A BRIEFING FOR AUG. 27 - SEPT. 10, 2009
By Joe Brancatelli

· Boobs at the Boarding Gate Raise Bag Fees Again
· Noted: A Week Without (Too Many) New Hotels
· Continental Rejiggers Routes for Star Alliance
· Federal Lodging Per Diems Won't Change in 2010
· Delta Changes Business Classes on Major Routes
· Ready for Coconut Lime Verbena Bath Amenities?
· Surprise! Low-Fare Carriers Pay More for Labor

The Boobs at the Boarding Gate Raise Bag Fees Again
The blinkered bean counters who run the airlines continue to claim that their parade of baggage fees is adding to their cash flow. The equally blind-eyed sheep in the general media continue to report the claim of a $2 billion influx to the carriers' bottom line. The truth, of course, is far different: As I explained back in April, the airlines that have been fastest to raise baggage fees are also the carriers that have been hemorrhaging revenue the fastest. Still, what do facts matter to airlines that seem content to pave a quick road to their own oblivion? So here are this week's new bag fees: Virgin America has raised its checked bag fee to $20 each for any bag you check. American, Continental and US Airways have matched the $50 fee for the second checked bags on European flights, a charge pioneered by Delta Air Lines and recently matched by British Airways. And US Airways also raised its domestic bag fees. It is now $25 for the first bag and $30 for the second bag if you check them at the airport and $20/$25 if you check them online.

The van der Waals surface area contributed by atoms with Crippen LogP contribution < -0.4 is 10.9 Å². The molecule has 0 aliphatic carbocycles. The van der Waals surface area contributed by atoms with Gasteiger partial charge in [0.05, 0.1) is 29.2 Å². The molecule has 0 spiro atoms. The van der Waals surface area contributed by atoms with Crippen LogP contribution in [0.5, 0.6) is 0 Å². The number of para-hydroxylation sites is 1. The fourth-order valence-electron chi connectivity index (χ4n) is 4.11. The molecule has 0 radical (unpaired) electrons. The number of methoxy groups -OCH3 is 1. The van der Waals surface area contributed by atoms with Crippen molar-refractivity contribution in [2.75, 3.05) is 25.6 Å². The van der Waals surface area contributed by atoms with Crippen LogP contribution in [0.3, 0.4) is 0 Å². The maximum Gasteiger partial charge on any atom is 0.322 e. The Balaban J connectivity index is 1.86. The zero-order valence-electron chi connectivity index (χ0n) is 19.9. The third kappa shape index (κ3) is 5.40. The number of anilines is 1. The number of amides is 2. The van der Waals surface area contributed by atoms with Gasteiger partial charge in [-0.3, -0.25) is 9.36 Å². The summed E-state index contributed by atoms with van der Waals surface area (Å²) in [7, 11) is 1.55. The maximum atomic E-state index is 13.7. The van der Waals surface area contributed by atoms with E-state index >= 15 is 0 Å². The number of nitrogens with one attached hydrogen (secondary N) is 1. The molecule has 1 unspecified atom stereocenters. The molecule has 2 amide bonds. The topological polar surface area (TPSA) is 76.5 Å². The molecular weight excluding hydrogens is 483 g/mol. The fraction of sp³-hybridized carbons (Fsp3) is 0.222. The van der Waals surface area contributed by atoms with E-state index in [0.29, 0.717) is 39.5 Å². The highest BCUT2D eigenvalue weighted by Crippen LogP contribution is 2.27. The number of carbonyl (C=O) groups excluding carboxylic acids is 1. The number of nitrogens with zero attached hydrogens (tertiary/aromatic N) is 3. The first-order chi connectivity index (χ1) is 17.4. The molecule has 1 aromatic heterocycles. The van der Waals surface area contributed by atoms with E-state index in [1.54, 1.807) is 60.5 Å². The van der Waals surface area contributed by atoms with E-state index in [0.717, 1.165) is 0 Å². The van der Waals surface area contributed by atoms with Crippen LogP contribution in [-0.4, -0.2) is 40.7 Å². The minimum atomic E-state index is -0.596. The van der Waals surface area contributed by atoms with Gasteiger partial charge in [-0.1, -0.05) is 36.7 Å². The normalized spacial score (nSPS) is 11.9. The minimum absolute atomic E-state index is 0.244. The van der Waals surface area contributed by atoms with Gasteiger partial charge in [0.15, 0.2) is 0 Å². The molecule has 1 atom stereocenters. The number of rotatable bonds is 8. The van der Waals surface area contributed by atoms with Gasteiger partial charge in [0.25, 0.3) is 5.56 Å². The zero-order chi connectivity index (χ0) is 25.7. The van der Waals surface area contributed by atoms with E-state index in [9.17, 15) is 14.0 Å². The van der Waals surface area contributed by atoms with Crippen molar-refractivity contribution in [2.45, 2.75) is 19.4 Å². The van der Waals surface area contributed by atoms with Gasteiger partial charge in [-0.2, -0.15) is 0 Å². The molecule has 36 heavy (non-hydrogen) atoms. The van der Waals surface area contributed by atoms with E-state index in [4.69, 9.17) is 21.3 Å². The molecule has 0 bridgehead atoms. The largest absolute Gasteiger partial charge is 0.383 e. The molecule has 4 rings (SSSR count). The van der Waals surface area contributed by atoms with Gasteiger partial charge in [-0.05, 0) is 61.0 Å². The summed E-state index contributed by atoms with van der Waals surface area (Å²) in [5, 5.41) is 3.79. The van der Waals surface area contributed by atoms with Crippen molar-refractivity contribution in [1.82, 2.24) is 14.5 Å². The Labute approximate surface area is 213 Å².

Noted: A Week Without (Many) New Hotels
The fast-gushing development pipeline that has been pouring out new hotel rooms into a market where nightly occupancy rates at existing properties has plummeted to the 60 percent or lower level actually slowed to a trickle this week. Except for two new international hotels (the 272-room InterContinental Kiev in the Ukraine and the 563-room Shangri-La Ningbo in China), there has been precious little to report. Well, except this: the 99-room Hotel Jefferson in Washington reopens on Monday (August 31) after a top-to-bottom renovation of the 1923 Beaux Arts building. The Jefferson is about four blocks from the White House. … The Sheraton Gateway hotel in Burlingame near San Francisco International has been reflagged as the Hilton San Francisco Airport. … Holiday Inn properties in the United States and Canada have switched to Bath & Body Works bathroom amenities. The flavor: Coconut Lime Verbena. Mmmmm, verbena…